no. 0.546

Organic Materials as Nitrogen Fertilizers

by K.A. Barbarick 1 (1/06)

Quick Facts...

  • Organic materials usually are added to soils to provide such plant nutrients as nitrogen and to improve the physical nature of the soil.
  • Organic residues that have a low nitrogen content can cause nitrogen deficiencies in plants as microorganisms decompose the organic compounds.
  • Inorganic nitrogen must be added with some organic fertilizers to prevent nitrogen deficiencies in Crops.

Crop residues and organic wastes commonly are added to soils as sources of plant nutrients and to improve the physical properties of the soil. These materials do not contain the same quantity of nutrients. In fact, incorporating some organic materials into the soil can induce nitrogen deficiencies in plants. The composition of the added material determines whether nitrogen is released for plant growth or tied up in an unavailable form by the microorganisms that decompose the organic fertilizers.

Ratio of Carbon to Nitrogen

An important property of an organic residue that influences the immediate availability of nitrogen is the ratio of carbon to nitrogen (C:N). The addition of an organic fertilizer provides carbon that can serve as an energy source for most soil microorganisms. The residue not only will increase microbial activity but also nitrogen needs of the organisms. The microbes use the carbon to build cells and the nitrogen to synthesize proteins. If the organic residue has a C:N less than about 20:1 (high nitrogen content), then the microorganisms will obtain adequate nitrogen for their needs and will convert the excess organic nitrogen to ammonium (NH4+). This conversion is called mineralization and is summarized in the following equation:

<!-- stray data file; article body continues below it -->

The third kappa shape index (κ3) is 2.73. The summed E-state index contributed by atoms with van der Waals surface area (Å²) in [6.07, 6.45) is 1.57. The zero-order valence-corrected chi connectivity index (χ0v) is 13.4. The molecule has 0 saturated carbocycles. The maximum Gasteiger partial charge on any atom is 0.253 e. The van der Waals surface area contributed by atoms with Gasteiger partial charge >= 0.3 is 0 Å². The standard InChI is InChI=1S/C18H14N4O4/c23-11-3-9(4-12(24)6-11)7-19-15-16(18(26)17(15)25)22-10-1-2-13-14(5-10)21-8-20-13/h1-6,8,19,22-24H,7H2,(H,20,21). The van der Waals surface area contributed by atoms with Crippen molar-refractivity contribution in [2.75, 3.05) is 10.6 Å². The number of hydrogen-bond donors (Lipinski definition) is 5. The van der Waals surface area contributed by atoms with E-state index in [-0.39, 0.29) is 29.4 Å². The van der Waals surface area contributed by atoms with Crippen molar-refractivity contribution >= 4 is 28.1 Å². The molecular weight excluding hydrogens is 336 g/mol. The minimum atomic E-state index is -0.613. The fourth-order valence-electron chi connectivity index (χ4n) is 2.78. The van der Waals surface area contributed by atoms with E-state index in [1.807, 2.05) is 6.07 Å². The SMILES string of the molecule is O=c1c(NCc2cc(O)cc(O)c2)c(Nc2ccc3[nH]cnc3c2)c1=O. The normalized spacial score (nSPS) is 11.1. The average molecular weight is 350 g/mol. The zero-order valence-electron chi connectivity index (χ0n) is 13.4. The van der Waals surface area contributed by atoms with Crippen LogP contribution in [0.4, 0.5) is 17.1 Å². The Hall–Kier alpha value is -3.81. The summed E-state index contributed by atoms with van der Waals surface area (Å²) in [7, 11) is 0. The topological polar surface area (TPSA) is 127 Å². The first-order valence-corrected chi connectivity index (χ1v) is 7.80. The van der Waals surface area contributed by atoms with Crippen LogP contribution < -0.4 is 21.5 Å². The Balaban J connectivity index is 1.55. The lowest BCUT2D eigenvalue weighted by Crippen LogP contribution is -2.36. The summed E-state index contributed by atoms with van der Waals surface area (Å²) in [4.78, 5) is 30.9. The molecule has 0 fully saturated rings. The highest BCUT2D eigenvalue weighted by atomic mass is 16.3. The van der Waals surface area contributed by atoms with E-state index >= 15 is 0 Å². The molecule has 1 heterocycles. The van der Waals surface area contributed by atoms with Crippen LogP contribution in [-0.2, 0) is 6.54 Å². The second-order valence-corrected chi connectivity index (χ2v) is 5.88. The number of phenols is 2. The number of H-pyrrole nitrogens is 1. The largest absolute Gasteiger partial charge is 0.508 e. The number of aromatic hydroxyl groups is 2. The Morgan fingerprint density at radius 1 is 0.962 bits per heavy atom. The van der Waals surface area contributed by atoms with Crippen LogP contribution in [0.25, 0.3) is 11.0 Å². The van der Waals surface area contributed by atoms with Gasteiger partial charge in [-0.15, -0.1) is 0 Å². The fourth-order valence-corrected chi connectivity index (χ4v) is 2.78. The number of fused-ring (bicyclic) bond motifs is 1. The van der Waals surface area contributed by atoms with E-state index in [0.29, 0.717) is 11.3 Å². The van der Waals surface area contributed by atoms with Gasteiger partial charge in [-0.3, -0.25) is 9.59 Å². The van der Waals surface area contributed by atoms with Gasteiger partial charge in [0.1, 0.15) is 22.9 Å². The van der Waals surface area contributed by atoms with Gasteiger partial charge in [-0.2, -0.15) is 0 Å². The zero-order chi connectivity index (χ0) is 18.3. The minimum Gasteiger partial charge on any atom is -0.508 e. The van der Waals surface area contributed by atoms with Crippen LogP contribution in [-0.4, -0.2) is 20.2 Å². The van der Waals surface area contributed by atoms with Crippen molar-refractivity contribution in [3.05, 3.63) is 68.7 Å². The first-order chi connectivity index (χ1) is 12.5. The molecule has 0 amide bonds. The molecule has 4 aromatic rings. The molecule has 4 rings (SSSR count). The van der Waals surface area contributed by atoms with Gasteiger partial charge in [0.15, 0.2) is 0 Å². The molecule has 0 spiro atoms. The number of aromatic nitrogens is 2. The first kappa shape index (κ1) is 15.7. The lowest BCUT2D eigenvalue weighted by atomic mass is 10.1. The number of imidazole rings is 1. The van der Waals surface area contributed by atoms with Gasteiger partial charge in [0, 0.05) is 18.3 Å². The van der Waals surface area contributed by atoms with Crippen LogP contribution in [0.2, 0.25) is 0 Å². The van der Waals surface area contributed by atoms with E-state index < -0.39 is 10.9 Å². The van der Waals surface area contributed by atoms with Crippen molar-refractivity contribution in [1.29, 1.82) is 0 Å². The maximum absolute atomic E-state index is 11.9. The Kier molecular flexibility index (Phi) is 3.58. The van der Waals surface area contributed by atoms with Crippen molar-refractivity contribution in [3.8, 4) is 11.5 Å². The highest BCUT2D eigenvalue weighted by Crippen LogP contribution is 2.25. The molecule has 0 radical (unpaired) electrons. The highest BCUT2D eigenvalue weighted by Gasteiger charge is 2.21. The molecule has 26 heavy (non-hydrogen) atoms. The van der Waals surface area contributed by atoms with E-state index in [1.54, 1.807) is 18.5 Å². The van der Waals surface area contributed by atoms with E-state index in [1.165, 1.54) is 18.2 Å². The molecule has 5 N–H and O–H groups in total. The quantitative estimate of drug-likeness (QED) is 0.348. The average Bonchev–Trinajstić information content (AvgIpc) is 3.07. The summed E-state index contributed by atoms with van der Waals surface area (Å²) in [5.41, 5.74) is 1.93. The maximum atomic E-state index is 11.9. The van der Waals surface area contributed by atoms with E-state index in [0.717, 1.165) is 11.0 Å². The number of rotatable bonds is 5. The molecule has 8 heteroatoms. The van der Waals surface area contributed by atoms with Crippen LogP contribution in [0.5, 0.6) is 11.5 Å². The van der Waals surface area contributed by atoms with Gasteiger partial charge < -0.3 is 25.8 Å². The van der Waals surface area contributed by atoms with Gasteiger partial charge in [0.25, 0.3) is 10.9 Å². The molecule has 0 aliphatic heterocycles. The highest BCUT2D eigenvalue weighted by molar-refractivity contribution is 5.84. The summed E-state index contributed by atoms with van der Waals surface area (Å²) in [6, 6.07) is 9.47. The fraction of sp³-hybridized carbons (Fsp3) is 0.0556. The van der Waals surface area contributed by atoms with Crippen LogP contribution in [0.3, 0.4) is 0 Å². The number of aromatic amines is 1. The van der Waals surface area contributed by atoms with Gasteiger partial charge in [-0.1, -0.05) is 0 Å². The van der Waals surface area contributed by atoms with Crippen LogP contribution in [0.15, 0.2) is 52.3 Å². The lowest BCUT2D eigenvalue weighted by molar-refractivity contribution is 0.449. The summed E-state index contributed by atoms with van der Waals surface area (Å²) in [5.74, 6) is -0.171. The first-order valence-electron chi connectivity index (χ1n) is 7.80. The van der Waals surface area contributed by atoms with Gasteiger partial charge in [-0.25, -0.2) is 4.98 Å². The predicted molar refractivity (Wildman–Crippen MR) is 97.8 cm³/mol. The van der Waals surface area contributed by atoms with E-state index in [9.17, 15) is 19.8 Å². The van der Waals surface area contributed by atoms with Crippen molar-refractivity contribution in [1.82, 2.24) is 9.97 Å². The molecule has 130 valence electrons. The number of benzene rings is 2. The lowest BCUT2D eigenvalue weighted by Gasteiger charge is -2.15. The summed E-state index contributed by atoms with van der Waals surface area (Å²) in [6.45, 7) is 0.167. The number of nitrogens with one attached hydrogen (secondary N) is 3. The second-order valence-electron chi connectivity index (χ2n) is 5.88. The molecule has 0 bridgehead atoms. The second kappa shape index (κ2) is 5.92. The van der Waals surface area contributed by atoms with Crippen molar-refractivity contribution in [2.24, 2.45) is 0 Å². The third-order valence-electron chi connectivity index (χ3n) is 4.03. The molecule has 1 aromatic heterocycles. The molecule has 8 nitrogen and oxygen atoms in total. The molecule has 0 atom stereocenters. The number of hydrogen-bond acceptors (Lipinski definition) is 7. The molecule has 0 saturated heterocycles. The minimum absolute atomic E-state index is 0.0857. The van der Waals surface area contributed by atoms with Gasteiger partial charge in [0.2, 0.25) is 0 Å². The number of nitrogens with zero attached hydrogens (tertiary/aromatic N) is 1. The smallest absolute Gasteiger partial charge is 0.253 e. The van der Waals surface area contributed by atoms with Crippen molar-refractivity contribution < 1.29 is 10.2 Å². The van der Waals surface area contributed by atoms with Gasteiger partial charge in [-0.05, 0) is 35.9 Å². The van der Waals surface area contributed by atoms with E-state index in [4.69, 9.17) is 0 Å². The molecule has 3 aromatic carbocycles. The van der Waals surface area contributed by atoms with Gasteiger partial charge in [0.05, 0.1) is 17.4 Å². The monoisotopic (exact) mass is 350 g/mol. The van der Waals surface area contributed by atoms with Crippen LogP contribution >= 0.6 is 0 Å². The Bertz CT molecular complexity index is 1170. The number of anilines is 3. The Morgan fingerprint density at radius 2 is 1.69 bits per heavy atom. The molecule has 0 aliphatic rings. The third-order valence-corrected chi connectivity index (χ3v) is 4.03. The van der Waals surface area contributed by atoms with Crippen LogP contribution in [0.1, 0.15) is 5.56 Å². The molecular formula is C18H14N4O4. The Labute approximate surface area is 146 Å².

organic N (e.g., protein) --> microbial activity --> NH4 + (1)

Ammonium is a form of nitrogen that plants can absorb; organic nitrogen cannot be used by plants. If the organic material has a C:N greater than approximately 20:1 (low nitrogen content), then the microorganisms whose activity increases because of the addition of the carbon will not obtain enough nitrogen from the residue. Consequently, the microbes absorb the plant-available sources of nitrogen in the soil. This process probably would cause a nitrogen deficiency in plants where a high C:N compound had been added to the soil. The loss of plant-available nitrogen is called immobilization, which can be represented by the equation below:

NO3- or NH4+ --> microbial activity --> organic N (unavailable nitrogen) (2)

Immobilization could tie up the nitrate (NO3-) and ammonium (NH4+) for a number of months. After this time, the nitrogen will be released by mineralization of the organic nitrogen found in the residue and microbial tissue.

To prevent a possible nitrogen deficiency when adding residues with a C:N greater than 20:1, nitrogen fertilizer should be added to the organic material or to the soil when the residue is incorporated. The following example illustrates how to calculate the additional fertilizer that is needed to prevent immobilization (see equation 2) of plant-available nitrogen.